Displacing Democracy

Displacing Democracy demonstrates how neighborhoods segregated along economic lines create conditions encouraging high levels of political activity, including civic and political mobilization and voting, among wealthier citizens while simultaneously discouraging and impeding the poor from similar forms of civic engagement.

Displacing Democracy
Economic Segregation in America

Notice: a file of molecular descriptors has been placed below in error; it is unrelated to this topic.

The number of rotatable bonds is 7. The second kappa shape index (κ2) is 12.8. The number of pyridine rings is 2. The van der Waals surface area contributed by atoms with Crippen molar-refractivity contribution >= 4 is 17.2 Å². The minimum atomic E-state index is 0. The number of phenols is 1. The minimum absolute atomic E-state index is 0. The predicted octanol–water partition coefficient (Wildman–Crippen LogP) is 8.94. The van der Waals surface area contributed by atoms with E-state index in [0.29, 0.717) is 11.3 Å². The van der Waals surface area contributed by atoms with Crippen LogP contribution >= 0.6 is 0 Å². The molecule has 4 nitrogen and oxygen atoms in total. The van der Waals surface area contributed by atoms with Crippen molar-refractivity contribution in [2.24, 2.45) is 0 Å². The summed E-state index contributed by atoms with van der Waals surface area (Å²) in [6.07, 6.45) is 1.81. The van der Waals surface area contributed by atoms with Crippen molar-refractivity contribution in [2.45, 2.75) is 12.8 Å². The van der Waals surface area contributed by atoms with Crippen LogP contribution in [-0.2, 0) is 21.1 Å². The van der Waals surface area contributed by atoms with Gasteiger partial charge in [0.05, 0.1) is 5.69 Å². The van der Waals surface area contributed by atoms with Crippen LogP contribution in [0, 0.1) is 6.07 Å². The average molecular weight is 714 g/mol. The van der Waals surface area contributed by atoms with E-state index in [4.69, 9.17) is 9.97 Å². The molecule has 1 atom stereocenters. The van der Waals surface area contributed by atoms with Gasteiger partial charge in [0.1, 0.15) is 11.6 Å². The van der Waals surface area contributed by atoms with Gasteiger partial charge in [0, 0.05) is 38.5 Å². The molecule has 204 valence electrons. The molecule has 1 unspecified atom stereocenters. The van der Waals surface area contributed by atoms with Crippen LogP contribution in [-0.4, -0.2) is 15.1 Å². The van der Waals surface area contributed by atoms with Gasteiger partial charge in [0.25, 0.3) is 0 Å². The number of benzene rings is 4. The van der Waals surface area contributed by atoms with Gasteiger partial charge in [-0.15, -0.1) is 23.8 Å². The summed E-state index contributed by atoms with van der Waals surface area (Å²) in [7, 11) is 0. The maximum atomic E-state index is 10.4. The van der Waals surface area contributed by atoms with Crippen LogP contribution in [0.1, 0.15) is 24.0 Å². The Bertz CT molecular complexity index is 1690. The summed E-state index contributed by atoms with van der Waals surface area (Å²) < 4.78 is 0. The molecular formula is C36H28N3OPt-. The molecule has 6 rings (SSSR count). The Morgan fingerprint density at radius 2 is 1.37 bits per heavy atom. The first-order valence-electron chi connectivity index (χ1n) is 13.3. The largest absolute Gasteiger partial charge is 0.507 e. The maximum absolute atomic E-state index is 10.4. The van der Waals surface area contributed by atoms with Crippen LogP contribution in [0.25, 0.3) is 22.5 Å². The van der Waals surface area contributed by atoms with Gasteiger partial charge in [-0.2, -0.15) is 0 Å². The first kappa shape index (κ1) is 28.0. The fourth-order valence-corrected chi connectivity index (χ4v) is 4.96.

Amy Widestrom

2014 | 264 pages | Cloth $59.95
Public Policy
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Table of Contents

Introduction. A Theory of Economic Segregation and Civic Engagement
Chapter 1. Understanding Civic Engagement in Context: Methodology and the Logic of Case Study Selection
Chapter 2. Public Policy and Civic Environments in Urban America
Chapter 3. Economic Segregation and the Mobilizing Capacity of Voluntary Associations
Chapter 4. Economic Segregation, Political Parties, and Political Mobilization
Conclusion. The Dynamics and Implications of Economic Segregation, Civic Engagement, and Public Policy

Appendix A
Appendix B
Appendix C